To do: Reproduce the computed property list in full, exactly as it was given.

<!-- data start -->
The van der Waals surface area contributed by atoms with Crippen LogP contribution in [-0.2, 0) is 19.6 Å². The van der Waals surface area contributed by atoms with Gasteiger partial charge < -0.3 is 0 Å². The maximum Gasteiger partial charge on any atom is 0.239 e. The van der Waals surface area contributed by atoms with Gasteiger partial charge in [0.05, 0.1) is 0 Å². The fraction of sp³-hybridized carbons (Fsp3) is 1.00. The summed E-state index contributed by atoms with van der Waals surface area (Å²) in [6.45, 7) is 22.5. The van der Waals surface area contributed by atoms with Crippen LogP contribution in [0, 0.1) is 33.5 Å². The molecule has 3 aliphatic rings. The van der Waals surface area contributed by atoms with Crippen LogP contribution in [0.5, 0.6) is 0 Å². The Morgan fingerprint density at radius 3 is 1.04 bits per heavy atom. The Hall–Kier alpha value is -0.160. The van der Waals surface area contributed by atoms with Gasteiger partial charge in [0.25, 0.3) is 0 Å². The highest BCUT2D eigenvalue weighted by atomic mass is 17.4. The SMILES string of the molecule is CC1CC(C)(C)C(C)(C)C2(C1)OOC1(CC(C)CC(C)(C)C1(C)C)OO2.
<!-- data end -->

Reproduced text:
The van der Waals surface area contributed by atoms with Crippen LogP contribution in [-0.2, 0) is 19.6 Å². The van der Waals surface area contributed by atoms with Gasteiger partial charge < -0.3 is 0 Å². The maximum Gasteiger partial charge on any atom is 0.239 e. The van der Waals surface area contributed by atoms with Gasteiger partial charge in [0.05, 0.1) is 0 Å². The fraction of sp³-hybridized carbons (Fsp3) is 1.00. The summed E-state index contributed by atoms with van der Waals surface area (Å²) in [6.45, 7) is 22.5. The van der Waals surface area contributed by atoms with Crippen LogP contribution in [0, 0.1) is 33.5 Å². The molecule has 3 aliphatic rings. The van der Waals surface area contributed by atoms with Crippen LogP contribution in [0.5, 0.6) is 0 Å². The Morgan fingerprint density at radius 3 is 1.04 bits per heavy atom. The Hall–Kier alpha value is -0.160. The van der Waals surface area contributed by atoms with Gasteiger partial charge in [0.25, 0.3) is 0 Å². The highest BCUT2D eigenvalue weighted by atomic mass is 17.4. The SMILES string of the molecule is CC1CC(C)(C)C(C)(C)C2(C1)OOC1(CC(C)CC(C)(C)C1(C)C)OO2.